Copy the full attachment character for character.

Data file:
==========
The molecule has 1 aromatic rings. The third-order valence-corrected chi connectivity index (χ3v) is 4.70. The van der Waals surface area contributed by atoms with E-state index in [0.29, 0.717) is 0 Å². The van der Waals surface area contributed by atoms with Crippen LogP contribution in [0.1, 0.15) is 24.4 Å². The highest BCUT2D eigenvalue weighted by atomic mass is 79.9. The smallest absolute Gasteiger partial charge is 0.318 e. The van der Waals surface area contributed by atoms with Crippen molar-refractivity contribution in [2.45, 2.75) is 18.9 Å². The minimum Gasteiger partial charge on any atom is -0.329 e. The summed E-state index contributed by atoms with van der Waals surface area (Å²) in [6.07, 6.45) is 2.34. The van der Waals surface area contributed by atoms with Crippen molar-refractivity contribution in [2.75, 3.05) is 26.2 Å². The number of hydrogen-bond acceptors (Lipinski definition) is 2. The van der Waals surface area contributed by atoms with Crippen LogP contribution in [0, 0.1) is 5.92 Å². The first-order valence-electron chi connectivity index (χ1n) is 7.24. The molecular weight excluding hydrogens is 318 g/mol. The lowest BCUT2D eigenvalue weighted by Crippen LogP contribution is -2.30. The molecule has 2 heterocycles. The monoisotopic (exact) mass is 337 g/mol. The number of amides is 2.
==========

The molecule has 1 aromatic rings. The third-order valence-corrected chi connectivity index (χ3v) is 4.70. The van der Waals surface area contributed by atoms with E-state index in [0.29, 0.717) is 0 Å². The van der Waals surface area contributed by atoms with Crippen LogP contribution in [0.1, 0.15) is 24.4 Å². The highest BCUT2D eigenvalue weighted by atomic mass is 79.9. The smallest absolute Gasteiger partial charge is 0.318 e. The van der Waals surface area contributed by atoms with Crippen molar-refractivity contribution in [2.45, 2.75) is 18.9 Å². The minimum Gasteiger partial charge on any atom is -0.329 e. The summed E-state index contributed by atoms with van der Waals surface area (Å²) in [6.07, 6.45) is 2.34. The van der Waals surface area contributed by atoms with Crippen molar-refractivity contribution in [2.75, 3.05) is 26.2 Å². The number of hydrogen-bond acceptors (Lipinski definition) is 2. The van der Waals surface area contributed by atoms with Crippen LogP contribution in [0, 0.1) is 5.92 Å². The first-order valence-electron chi connectivity index (χ1n) is 7.24. The molecular weight excluding hydrogens is 318 g/mol. The lowest BCUT2D eigenvalue weighted by Crippen LogP contribution is -2.30. The molecule has 2 heterocycles. The monoisotopic (exact) mass is 337 g/mol. The number of amides is 2.